The wonders of life

Just started up the new season of lessons this week and was struck by something interesting.

One of the places I teach is about 30 to 45 minutes away from my house. Consequently, when I finish lessons at the end of April it’s usually the last time I see some of my students for a few months.

Tonight I saw a couple of them and was struck by how much they had changed in the intervening months. One girl in particular stood out. Not only did she look more mature in her face (at age 12), she was actually talking in a conversational way with me tonight.

At lessons I’m usually pretty chatty. Some of the girls will chat right back. Some will joke around with me and toss good-natured insults back and forth. But some will barely say a word. The one I’m thinking of was in that latter group. But tonight that changed. We had some good conversation, and she started calling out when she didn’t execute a technique the way I wanted her to. That’s awesome because I always tell my students that it’s important that I know what they should be doing, but it’s imperative that they know because they’re the ones who have to do it.

I’ve had a few over the years who didn’t talk to me (more than answering a hello and saying “ok”) for a couple of years. They were either shy or uncomfortable talking to an adult. But I think it’s really cool when that changes and you begin building a more personal relationship. It absolutely makes teaching more fun!

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About Ken Krause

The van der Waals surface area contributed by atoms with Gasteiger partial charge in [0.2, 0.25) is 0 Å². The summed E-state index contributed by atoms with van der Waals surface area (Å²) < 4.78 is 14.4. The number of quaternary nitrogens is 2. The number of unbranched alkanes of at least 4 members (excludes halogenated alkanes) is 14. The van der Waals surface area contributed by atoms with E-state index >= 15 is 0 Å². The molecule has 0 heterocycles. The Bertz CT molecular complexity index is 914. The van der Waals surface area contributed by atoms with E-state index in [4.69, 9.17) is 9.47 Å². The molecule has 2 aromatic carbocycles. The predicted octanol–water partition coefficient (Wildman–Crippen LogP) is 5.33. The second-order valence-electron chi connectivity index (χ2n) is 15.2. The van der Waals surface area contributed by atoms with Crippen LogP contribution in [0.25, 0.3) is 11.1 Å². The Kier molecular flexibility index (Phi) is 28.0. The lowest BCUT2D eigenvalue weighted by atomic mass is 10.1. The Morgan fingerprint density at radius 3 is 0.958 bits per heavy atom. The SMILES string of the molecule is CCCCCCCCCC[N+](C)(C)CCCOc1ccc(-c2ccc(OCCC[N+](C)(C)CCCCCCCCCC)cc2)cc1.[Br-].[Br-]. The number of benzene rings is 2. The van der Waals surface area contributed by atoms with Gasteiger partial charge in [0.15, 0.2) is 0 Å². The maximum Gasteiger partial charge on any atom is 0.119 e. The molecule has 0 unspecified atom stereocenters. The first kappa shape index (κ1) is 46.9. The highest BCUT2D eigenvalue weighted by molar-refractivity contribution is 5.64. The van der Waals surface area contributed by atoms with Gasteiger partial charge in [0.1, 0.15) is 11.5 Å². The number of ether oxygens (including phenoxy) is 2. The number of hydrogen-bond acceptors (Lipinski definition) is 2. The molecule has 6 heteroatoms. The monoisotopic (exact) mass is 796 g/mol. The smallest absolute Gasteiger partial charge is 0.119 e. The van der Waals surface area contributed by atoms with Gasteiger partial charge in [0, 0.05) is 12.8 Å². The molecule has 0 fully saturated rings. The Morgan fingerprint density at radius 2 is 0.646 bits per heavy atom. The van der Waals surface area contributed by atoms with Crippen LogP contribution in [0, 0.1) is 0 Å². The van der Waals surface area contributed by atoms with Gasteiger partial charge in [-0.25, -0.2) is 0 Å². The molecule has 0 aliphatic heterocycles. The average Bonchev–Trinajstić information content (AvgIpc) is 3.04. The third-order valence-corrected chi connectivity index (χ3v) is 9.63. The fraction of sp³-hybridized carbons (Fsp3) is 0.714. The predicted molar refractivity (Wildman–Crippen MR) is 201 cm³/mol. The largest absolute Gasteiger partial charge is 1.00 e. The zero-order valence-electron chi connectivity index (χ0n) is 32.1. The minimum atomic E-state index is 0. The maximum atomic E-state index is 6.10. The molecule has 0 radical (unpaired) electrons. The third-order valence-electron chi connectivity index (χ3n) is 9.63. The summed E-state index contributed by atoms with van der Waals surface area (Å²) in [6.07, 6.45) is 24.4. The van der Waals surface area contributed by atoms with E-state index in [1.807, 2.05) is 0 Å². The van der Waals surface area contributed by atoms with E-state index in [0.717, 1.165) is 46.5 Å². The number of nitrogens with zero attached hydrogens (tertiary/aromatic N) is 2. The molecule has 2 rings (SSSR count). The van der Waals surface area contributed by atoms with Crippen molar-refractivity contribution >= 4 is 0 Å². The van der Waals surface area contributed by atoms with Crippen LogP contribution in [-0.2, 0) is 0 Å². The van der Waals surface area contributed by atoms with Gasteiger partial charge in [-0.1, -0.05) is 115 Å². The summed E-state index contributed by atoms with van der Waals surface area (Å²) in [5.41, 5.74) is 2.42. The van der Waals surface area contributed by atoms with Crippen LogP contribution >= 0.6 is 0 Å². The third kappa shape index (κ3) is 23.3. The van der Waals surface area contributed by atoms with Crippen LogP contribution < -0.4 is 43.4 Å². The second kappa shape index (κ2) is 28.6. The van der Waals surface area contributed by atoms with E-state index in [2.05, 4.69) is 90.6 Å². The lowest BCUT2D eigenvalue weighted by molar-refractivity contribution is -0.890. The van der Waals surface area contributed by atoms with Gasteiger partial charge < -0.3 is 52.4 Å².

Ken Krause has been coaching girls fastpitch softball for nearly 20 years. Some may know him as a contributing columnist to Softball Magazine, where he writes Krause's Korner -- a regular column sponsored by Louisville Slugger. Ken is also the Administrator of the Discuss Fastpitch Forum, the most popular fastpitch discussion forum on the Internet. He is currently a Three Star Master Coach with the National Fastpitch Coaches Association (NFCA), and is certified by both the Amateur Softball Association (ASA) and American Sports Education Program (ASEP). Ken is a private instructor specializing in pitchers, hitters, and catchers. He teaches at North Shore Baseball Academy in Libertyville, IL and Pro-Player Consultants in McHenry, IL.

Posted on September 23, 2009, in Coaching, General Thoughts. Bookmark the permalink. 2 Comments.

  1. Good comment. Related to this, at these ages (11-14, say), even when you have all or most of your players back for the next season, it’s really not the “same” team because they can change so much physically and emotionally over a relatively short period of time.

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  2. Great point Lee! They can grow and change a lot at that age. Sometimes for the better, sometimes for worse. But it sure is fun when some kid who could barely swing a bat or get the ball over the plate suddenly finds her groove.

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